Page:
When I wake up and am scared at night I twirl a ringlet of Momma’s hair between two fingers. It is smooth and silky. I want to put my whole face in her hair to be close to her. I never get very much time alone with her, except here – in the bed, in the middle of the night, she is all mine. Sometimes, I twirl her hair too tight and she wakes up and yells “Gaaddamn it, what are you doing!?” and then falls right back asleep.
In bed, short rays of sun dance in through the windows, shining spots onto my blanket. I stare at the wall where there is plaster missing. Chunks of plaster are missing from the walls in spots all over the house. Some are small, like my hand, others are as big as my whole body. In the places where the plaster is missing I can see thin boards that are rough and splintery, in between them there is gray rocky plaster. I am not supposed to pick at it.
When Momma is out of the bed and I am alone, I do pick at the plaster. I hold my hands down as long as I can, but they just want to pull that plaster out. I try to see if I can pull out long pieces without breaking them. My finger is just the right size to fit in the space between the boards. The plaster is cool on my warm hands, rough, but falls apart easy. I line up the pieces I pull out of the wall on the bed next to me, brushing the crumbs onto the floor. Sometimes plaster falls back into the wall where no one will ever see it.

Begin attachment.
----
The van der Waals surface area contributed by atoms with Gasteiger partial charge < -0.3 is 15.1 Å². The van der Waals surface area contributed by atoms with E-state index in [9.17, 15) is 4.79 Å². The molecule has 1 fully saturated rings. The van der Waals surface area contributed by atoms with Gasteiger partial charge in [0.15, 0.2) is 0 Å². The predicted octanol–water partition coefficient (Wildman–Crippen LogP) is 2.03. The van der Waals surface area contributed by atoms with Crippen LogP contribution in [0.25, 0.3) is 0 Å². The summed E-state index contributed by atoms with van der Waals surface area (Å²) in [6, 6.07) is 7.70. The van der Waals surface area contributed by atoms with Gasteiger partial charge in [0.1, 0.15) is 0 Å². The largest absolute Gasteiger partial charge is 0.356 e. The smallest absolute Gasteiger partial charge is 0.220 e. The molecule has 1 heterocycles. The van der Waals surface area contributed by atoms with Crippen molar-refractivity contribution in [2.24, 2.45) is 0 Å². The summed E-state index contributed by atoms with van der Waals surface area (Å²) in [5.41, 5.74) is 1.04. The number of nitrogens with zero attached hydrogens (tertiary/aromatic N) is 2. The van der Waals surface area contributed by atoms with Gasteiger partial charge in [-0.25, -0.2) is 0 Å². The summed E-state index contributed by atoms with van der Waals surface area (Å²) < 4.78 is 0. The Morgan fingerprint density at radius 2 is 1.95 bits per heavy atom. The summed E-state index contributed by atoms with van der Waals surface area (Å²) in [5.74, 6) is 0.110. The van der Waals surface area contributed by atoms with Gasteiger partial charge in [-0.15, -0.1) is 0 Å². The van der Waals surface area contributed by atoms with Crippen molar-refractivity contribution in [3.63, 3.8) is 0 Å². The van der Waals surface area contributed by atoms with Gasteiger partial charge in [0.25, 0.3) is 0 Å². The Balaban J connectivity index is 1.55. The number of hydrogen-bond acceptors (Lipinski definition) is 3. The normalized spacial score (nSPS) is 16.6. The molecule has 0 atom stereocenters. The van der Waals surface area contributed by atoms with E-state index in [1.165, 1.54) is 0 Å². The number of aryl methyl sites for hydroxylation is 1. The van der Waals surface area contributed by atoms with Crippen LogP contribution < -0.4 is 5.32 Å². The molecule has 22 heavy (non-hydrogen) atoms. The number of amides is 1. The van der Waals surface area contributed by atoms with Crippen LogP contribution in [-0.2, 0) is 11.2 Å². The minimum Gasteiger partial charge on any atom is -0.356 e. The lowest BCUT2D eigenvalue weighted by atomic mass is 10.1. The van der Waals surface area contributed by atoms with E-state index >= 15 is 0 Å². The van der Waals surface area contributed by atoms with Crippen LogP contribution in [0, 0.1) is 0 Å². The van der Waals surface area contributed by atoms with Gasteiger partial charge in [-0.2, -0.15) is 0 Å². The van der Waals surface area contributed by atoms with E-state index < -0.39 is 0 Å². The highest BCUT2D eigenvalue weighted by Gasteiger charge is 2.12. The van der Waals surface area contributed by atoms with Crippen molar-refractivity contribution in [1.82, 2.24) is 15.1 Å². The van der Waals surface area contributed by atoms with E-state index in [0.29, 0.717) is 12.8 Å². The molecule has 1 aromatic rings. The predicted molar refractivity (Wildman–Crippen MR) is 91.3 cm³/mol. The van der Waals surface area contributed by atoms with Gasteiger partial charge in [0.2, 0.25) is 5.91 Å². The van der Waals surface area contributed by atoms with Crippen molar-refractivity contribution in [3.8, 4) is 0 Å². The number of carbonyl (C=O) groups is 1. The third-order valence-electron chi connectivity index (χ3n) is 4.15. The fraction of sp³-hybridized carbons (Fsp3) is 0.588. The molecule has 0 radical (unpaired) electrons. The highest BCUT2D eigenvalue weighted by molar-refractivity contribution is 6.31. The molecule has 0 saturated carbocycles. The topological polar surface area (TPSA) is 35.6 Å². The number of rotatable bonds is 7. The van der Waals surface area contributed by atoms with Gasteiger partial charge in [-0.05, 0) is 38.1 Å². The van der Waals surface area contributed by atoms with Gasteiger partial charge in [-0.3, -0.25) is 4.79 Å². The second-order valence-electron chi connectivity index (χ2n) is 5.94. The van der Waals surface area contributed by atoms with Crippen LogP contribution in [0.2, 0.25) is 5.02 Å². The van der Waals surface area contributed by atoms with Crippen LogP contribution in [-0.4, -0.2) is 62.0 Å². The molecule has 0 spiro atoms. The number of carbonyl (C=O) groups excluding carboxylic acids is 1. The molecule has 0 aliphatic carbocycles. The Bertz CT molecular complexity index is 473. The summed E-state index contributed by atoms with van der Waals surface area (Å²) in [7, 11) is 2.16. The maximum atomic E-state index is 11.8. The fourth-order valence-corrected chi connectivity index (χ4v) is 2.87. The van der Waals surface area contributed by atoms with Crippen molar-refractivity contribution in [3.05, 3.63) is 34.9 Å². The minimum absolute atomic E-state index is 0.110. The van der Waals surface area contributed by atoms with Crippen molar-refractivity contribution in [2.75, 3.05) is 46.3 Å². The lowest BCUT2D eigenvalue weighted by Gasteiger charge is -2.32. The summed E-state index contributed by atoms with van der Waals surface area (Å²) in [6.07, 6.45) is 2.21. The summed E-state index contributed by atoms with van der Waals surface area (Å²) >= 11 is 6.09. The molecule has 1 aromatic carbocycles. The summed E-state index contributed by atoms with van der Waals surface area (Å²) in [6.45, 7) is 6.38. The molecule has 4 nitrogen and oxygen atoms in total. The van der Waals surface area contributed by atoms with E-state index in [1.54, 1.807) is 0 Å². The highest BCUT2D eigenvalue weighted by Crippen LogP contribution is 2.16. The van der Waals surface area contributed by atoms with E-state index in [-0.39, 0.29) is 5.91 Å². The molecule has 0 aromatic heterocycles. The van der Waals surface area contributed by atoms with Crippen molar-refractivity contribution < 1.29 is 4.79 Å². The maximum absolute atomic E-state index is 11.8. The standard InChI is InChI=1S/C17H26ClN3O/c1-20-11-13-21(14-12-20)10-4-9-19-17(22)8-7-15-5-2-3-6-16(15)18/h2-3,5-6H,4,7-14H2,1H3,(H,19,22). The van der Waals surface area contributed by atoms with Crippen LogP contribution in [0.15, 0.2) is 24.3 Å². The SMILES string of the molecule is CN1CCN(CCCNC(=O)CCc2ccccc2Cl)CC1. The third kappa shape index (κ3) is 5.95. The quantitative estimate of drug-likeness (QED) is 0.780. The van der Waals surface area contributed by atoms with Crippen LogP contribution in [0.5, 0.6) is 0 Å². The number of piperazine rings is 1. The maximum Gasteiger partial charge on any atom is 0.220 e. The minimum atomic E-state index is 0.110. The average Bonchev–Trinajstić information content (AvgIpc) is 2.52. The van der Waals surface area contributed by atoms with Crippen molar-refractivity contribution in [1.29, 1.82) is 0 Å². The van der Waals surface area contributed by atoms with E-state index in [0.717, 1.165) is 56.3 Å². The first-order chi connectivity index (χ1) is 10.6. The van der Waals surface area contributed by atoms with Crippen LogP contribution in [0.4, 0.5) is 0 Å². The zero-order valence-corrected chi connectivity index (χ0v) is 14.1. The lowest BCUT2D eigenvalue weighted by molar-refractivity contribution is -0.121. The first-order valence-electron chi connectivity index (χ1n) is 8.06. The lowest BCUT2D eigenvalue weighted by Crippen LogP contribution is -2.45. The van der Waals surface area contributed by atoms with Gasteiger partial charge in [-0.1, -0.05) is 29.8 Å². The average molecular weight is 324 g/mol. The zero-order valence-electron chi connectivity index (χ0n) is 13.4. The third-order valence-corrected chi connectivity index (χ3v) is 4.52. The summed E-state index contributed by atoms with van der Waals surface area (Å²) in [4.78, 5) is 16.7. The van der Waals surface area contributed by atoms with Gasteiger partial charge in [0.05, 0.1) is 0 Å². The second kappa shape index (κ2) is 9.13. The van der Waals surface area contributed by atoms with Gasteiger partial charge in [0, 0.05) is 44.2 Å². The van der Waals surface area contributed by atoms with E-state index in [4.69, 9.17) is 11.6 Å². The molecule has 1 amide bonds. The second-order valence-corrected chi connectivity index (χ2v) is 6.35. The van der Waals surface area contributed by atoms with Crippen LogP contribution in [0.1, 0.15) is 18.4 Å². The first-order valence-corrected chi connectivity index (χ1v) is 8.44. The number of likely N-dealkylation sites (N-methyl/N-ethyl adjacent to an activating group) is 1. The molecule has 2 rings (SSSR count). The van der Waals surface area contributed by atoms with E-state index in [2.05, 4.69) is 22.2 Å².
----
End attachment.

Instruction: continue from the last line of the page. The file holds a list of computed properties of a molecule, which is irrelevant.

There are thin gray hairs in the plaster. My brother, Bobby, who is next oldest to me, 5 years older, tells me “There is horse hair in that plaster.” I don’t believe him, because he also tells me that a tiny little witch lives in the knot, which looks like a tiny little door, in the giant maple tree by the Arnold house, 3 houses down from ours. I don’t walk past the front of that tiny little door by myself though, just in case he is right.
After lining the pieces up, I imagine they are rock candy. I lift each one as soft as I can and bite the end of it. I like the longest pieces best, fully formed and taken from their home in the wall. Biting off the end of a long piece is the best feeling in the whole world.
They taste like what I think chalk might taste like. I know not to eat chalk, but I can’t help from eating the plaster. I try not to as hard as I can, but I love the gritty feel and the crunching it makes when I bite down on it with my small black teeth. Most people have white teeth, but mine are white and black. Rotten.
I am careful to hide the pieces behind the blanket because if I get caught I will get the paddle. I don’t know why I get the paddle for eating plaster, I can’t help but eat it.
Bobby walks in the room. He is taller than me with sparkly blue eyes, a mop of blond hair that swoops down on the left side of his face and freckles on his nose. I hurry and cover the pieces of plaster, my mouth is full of it though and he sees me.
“Mom, Amy’s eating the plaster again!” He yells behind him, flat, focused, as if he sees me doing this every day.
“It’s going to rot your teeth out you know?”
I don’t know that it’s going to rot my teeth out, they are already rotten and I hardly ever eat plaster.